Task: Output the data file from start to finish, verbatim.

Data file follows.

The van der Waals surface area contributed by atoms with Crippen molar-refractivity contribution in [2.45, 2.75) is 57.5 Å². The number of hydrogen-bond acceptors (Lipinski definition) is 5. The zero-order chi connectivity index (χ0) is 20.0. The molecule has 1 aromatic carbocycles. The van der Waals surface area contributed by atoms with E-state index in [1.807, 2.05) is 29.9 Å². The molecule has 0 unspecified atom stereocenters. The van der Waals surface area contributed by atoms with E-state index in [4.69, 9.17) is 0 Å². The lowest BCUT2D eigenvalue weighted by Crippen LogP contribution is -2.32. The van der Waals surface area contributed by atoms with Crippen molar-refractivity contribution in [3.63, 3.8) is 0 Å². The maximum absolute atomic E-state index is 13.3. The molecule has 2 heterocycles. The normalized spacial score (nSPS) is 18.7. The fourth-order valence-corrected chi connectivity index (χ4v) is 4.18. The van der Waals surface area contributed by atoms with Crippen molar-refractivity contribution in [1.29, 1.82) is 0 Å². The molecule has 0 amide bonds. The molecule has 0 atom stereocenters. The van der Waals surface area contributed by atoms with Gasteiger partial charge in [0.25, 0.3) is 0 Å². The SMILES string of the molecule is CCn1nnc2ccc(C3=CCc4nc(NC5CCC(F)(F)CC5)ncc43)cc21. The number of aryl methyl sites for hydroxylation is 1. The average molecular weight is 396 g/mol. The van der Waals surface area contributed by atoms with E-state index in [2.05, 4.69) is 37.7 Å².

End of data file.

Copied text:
The van der Waals surface area contributed by atoms with Crippen molar-refractivity contribution in [2.45, 2.75) is 57.5 Å². The number of hydrogen-bond acceptors (Lipinski definition) is 5. The zero-order chi connectivity index (χ0) is 20.0. The molecule has 1 aromatic carbocycles. The van der Waals surface area contributed by atoms with E-state index in [1.807, 2.05) is 29.9 Å². The molecule has 0 unspecified atom stereocenters. The van der Waals surface area contributed by atoms with E-state index in [4.69, 9.17) is 0 Å². The lowest BCUT2D eigenvalue weighted by Crippen LogP contribution is -2.32. The van der Waals surface area contributed by atoms with Crippen molar-refractivity contribution in [3.63, 3.8) is 0 Å². The maximum absolute atomic E-state index is 13.3. The molecule has 2 heterocycles. The normalized spacial score (nSPS) is 18.7. The fourth-order valence-corrected chi connectivity index (χ4v) is 4.18. The van der Waals surface area contributed by atoms with Crippen molar-refractivity contribution in [1.29, 1.82) is 0 Å². The molecule has 0 amide bonds. The molecule has 0 atom stereocenters. The van der Waals surface area contributed by atoms with Gasteiger partial charge in [0.25, 0.3) is 0 Å². The SMILES string of the molecule is CCn1nnc2ccc(C3=CCc4nc(NC5CCC(F)(F)CC5)ncc43)cc21. The number of aryl methyl sites for hydroxylation is 1. The average molecular weight is 396 g/mol. The van der Waals surface area contributed by atoms with E-state index in [2.05, 4.69) is 37.7 Å².